Zarif advises Tillerson to learn from past

April 21, 2017 - 20:6

TEHRAN – Iranian Foreign Minister Mohammad Javad Zarif has advised U.S. counterpart Rex Tillerson to take lessons from the failure of former U.S. officials’ hostile policies against Iran.

“The current U.S. statesmen should learn from the history, especially developments in the past four decades, and should be aware of the fact that using language of threat and harsh words against Iran has never come to any result and will not,” IRNA quoted him as saying on Thursday.

Zarif’s remarks came as Tillerson claimed that Iran was creating “alarming and ongoing provocations” to destabilize countries in the Middle East.

Tillerson told reporters in Washington on Wednesday that the U.S. was conducting a government-wide review of its Iran policy.

He accused Iran of following in the footsteps of North Korea.

In tweet on Thursday, Zarif responded, “Worn-out U.S. accusations can’t mask its admission of Iran’s compliance w/ JCPOA, obligating U.S. to change course and fulfill its own commitments.”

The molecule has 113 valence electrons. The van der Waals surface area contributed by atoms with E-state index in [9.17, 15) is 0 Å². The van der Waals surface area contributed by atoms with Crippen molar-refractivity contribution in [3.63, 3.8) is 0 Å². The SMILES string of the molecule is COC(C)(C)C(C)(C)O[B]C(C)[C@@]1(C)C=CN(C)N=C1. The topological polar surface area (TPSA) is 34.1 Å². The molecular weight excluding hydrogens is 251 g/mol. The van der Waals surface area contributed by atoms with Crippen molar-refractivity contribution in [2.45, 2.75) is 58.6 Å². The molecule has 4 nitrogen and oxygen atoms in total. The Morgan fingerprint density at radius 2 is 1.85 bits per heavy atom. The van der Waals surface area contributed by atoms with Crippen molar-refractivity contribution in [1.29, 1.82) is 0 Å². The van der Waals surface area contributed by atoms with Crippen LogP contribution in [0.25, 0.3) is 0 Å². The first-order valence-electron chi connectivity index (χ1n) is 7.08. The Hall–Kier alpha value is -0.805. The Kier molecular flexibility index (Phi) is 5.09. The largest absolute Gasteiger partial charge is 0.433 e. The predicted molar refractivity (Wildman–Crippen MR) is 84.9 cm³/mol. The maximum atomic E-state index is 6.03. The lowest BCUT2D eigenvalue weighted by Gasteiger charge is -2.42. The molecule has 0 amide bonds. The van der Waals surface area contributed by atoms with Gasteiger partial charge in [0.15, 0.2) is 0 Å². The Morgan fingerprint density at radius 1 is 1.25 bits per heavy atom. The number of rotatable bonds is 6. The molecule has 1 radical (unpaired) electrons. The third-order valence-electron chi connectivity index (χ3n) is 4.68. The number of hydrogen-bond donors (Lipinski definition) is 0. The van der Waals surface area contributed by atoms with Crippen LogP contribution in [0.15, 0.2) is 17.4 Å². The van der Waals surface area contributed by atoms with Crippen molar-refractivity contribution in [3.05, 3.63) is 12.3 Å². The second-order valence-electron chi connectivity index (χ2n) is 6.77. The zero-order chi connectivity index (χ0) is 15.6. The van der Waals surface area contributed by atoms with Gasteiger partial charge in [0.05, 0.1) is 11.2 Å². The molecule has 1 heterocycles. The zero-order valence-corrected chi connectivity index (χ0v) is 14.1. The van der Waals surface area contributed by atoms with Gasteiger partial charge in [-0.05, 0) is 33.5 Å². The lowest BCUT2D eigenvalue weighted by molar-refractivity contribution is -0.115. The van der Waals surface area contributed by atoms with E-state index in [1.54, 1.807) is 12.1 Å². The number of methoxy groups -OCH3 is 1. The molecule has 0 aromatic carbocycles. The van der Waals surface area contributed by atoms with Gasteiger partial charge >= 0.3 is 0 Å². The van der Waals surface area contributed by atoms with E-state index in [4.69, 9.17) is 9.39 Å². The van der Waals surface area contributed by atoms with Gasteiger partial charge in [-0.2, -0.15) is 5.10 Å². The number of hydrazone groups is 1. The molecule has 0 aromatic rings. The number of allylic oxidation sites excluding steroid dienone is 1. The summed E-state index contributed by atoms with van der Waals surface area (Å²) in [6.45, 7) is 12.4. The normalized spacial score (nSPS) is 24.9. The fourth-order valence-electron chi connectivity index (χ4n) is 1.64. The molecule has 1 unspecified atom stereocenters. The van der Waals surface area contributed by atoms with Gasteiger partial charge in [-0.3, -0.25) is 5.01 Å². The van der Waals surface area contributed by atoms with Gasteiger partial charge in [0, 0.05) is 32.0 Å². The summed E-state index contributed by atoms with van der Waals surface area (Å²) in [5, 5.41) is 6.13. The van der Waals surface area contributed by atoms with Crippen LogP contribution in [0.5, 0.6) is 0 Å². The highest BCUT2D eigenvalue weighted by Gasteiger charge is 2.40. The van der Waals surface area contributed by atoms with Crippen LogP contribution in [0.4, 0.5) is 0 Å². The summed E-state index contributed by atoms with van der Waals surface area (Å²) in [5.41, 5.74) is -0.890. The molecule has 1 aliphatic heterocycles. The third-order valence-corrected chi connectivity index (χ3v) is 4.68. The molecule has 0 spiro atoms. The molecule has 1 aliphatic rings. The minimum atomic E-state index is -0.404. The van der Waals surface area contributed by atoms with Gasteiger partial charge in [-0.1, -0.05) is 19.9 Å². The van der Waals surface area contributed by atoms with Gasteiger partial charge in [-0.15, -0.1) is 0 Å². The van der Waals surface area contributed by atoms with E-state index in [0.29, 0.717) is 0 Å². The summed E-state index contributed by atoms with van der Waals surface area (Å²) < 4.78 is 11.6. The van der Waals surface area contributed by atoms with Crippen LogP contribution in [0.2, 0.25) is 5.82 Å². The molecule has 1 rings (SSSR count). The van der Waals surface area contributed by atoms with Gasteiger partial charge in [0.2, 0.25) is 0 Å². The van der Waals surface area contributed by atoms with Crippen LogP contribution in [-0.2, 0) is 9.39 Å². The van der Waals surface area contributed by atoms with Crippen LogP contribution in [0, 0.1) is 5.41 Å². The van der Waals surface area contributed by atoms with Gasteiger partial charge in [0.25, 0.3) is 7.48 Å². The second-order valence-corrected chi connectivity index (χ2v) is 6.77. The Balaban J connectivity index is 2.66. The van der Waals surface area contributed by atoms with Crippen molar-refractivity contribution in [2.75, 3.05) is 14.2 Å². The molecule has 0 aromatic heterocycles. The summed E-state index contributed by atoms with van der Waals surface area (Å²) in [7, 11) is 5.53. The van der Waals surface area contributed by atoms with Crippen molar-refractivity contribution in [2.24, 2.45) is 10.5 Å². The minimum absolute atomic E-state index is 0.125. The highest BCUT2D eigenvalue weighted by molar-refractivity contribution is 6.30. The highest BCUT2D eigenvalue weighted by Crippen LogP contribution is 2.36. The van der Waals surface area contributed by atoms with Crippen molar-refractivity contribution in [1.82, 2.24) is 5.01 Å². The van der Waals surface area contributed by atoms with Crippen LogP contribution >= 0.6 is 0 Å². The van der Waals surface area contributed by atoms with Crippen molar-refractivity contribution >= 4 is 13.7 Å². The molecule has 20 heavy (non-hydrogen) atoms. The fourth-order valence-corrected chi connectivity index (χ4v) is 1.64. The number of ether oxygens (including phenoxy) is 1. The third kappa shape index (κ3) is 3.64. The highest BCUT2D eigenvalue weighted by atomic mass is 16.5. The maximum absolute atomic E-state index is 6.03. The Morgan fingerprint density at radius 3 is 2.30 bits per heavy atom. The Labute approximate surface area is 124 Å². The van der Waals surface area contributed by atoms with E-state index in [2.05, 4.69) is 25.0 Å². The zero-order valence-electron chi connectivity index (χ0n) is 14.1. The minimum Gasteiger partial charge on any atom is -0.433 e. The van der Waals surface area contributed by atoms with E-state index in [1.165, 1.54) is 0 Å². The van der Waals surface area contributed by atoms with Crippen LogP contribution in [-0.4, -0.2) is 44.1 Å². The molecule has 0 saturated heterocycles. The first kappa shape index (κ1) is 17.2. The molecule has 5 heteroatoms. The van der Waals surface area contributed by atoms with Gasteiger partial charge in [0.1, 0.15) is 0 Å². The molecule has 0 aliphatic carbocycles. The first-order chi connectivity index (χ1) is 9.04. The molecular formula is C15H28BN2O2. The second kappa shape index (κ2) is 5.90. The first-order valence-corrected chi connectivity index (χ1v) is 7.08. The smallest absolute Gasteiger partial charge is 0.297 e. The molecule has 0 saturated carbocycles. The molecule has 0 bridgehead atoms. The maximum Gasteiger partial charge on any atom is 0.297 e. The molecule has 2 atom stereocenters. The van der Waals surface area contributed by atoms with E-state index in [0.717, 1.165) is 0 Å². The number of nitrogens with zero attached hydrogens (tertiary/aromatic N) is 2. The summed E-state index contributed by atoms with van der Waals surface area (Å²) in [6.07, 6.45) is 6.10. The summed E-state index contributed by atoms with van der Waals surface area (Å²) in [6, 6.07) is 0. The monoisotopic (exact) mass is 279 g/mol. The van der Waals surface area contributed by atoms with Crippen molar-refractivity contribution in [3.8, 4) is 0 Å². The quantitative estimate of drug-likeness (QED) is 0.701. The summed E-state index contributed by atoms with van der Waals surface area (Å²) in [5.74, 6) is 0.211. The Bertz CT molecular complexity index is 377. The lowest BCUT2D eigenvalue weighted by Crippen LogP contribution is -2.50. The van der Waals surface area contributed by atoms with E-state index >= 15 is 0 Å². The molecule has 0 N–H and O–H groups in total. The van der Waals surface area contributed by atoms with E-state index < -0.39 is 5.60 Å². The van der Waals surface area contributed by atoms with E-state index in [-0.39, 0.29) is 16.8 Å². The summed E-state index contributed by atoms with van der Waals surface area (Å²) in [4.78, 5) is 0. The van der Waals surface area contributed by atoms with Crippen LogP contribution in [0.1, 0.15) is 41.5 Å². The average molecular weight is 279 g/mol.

The U.S. cannot mislead the public opinion through leveling “unfounded accusations”, he told IRNA.

He also said that the Joint Comprehensive Plan of Action resulted from a review of wrong policies of former U.S. officials against Iran.

“Of course, the JCPOA is the result of a revision of the completely wrong policies of Mr. Tillerson’s predecessors toward Iran and the region in the past.”

The Iranian foreign minister invited the U.S. officials to be “realistic” in their actions and words and be committed to the obligations in the nuclear deal. 

The U.S. secretary of state’s comments contrast with his letter to Paul D. Ryan, speaker of the House of Representatives, on Tuesday in which he said that Iran is complying with the nuclear deal.

“The U.S. Department of State certified to U.S. House Speaker Paul Ryan today that Iran is compliant through April 18th with its commitments under the Joint Comprehensive Plan of Action,” Tillerson said in his letter.

Iran and the 5+1 group - the U.S., Britain, France, China and Russia plus Germany - finalized the text of the nuclear deal in Vienna in July 2015. It went into effect in January 16, 2016.